Thursday, May 15, 2014

How to manage passwords from the command line on Linux

With password-based authentication so prevalent online these days, you may need or already use some sort of password management tool to keep track of all the passwords you are using. There are various online or offline services or software tools for that matter, and they vary in terms of their sophistication, user interface or target environments (e.g., enterprises or end users). For example, there are a few GUI-based password managers for end users, such as KeePass(X).
For those of you who do not want any kind of GUI dependency for password management, I will describe how to manage passwords from the command line by using pass, a simple command-line utility for password management.
The pass utility is in fact a shell script frontend which uses several other tools (e.g., gpg, pwgen, git, xsel) to manage user's password info using OpenPGP. Each password is encrypted with gpg utility, and stored in a local password store. Password info can be retrieved either via terminal or self-clearing clipboard interface.
The pass utility is quite flexible and extremely simple to use. You can store each password info in an OpenPGP-protected plain text file, and group different password files into multiple categories. It supports bash auto completion feature, so it is very convenient to fill in commands or long password names using TAB key.

Install pass on Linux

To install pass on Debian, Ubuntu or Linux Mint:
$ sudo apt-get install pass
$ echo "source /etc/bash_completion.d/password-store" >> ~/.bashrc
To install pass on Fedora:
$ sudo yum install pass
$ echo "source /etc/bash_completion.d/password-store" >> ~/.bashrc
To install pass on CentOS, first enable EPEL repository and then run:
$ sudo yum install pass
$ echo "source /etc/bash_completion.d/password-store" >> ~/.bashrc
To install pass on Archlinux:
$ sudo pac -S pass
$ echo "source /etc/bash_completion.d/password-store" >> ~/.bashrc

Initialize Local Password Store

Before using pass utility, you need to do one-time initialization step which involves creating a GPG key pair (if you don't have one) and a local password store.
First, create a GPG key pair (i.e., public/private keys) as follows. If you already have your own GPG key pair, you can skip this step.
$ gpg --gen-key
It will ask you a series of questions as shown below. If you are not sure, you can accept default answers. As part of key generation, you will set a passphrase for your secret key, which is essentially the master password required to access any password info stored in local password store. A successfully generated key pair will be stored in ~/.gnupg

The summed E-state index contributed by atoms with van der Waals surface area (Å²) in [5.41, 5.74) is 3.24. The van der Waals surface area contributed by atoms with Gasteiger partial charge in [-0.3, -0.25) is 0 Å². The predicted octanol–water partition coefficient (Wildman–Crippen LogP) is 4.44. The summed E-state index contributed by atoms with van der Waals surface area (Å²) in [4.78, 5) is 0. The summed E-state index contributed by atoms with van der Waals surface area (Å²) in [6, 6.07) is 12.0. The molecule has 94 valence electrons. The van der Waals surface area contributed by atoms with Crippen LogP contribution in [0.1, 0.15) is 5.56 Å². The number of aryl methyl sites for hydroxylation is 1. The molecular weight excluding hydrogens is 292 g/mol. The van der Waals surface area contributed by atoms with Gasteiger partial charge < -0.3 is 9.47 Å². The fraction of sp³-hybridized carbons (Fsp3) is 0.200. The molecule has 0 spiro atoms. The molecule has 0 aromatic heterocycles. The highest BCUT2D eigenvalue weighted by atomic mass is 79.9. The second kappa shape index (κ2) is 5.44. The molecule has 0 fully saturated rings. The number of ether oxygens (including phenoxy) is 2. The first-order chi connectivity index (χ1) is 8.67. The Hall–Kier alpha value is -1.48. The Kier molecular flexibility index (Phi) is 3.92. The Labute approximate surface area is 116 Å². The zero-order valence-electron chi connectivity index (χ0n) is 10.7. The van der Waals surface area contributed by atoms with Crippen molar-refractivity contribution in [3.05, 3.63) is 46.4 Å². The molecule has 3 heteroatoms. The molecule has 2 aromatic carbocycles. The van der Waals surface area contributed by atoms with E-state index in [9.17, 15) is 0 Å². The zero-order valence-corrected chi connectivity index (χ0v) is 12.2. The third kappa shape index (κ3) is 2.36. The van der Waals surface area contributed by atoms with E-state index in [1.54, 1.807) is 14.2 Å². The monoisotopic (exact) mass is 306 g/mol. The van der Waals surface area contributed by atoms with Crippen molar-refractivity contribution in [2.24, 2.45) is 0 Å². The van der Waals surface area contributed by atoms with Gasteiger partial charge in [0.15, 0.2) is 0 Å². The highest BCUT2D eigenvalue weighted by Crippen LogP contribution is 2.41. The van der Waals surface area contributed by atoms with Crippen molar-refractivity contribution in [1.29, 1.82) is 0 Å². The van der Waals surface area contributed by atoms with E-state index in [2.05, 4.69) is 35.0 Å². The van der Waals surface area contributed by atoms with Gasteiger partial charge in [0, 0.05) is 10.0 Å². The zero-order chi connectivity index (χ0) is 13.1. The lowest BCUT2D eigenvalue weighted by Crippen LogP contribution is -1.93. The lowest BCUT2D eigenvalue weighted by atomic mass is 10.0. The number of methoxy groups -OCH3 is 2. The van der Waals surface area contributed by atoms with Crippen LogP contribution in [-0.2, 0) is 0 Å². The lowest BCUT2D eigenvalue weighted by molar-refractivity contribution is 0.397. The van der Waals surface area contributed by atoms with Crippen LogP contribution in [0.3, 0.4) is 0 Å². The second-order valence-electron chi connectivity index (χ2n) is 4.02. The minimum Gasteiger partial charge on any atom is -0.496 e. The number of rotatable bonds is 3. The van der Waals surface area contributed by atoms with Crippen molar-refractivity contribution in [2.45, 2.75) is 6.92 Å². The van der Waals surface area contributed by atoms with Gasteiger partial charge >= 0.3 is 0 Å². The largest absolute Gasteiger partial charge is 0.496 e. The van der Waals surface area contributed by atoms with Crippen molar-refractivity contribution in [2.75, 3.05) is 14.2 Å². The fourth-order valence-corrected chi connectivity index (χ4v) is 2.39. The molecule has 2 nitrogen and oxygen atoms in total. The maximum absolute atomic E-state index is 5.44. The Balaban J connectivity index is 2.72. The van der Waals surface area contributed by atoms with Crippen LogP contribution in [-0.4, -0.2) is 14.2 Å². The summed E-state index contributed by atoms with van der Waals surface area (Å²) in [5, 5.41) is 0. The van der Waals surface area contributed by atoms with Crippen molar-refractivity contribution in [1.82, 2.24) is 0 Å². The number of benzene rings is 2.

Next, initialize the local password store by running the following command. For , enter the email address associated your GPG key created above.
$ pass init
This command will create a password store under ~/.password-store directory.

Manage Passwords from a Terminal with pass

Insert new password info

To insert new password info into local password store, use the following format.
$ pass insert
is an arbitrary name you define, and can be hierarchical (e.g., "finance/tdbank", "online/"), in which case the password info will be created in corresponding sub-directories under ~/.password-store
If you want to insert password info as multi-lines, use "-m" option as follows. Type in password info in any format as you like, and press Ctrl+D to finish.
$ pass insert -m

View a list of all password names

To view the list of all stored password names, simply type "pass":
$ pass

Retrieve password info from password store

To access the content of a particular password listing, simply use the command below:
$ pass
For example:
$ pass email/
You will be asked to enter the passphrase to unlock the secret key.
If you want the password to be copied to the clipboard, instead of appearing in the terminal screen, use this command instead:
$ pass -c email/
Once copied to the clipboard, the password will automatically be cleared from the clipboard after 45 seconds.

Generate and store a new password in password store

With pass, you can also generate a new random password which you can use for any purpose. pass will use pwgen utility to generate a good random password. You can specify the length of a password, or generate a password with or without symbols.
For example, to generate a 10-character password with no symbol, and store it under "email/" listing:
$ pass generate email/ 10 -n

Remove password info

Removing existing password info is easy:
$ pass rm email/
To summarize, pass is extremely flexible, portable, and more importantly, easy to use. I highly recommend pass to anyone looking for a simple means to organize any kind of private info in a secure fashion, without relying on GUI dependency.

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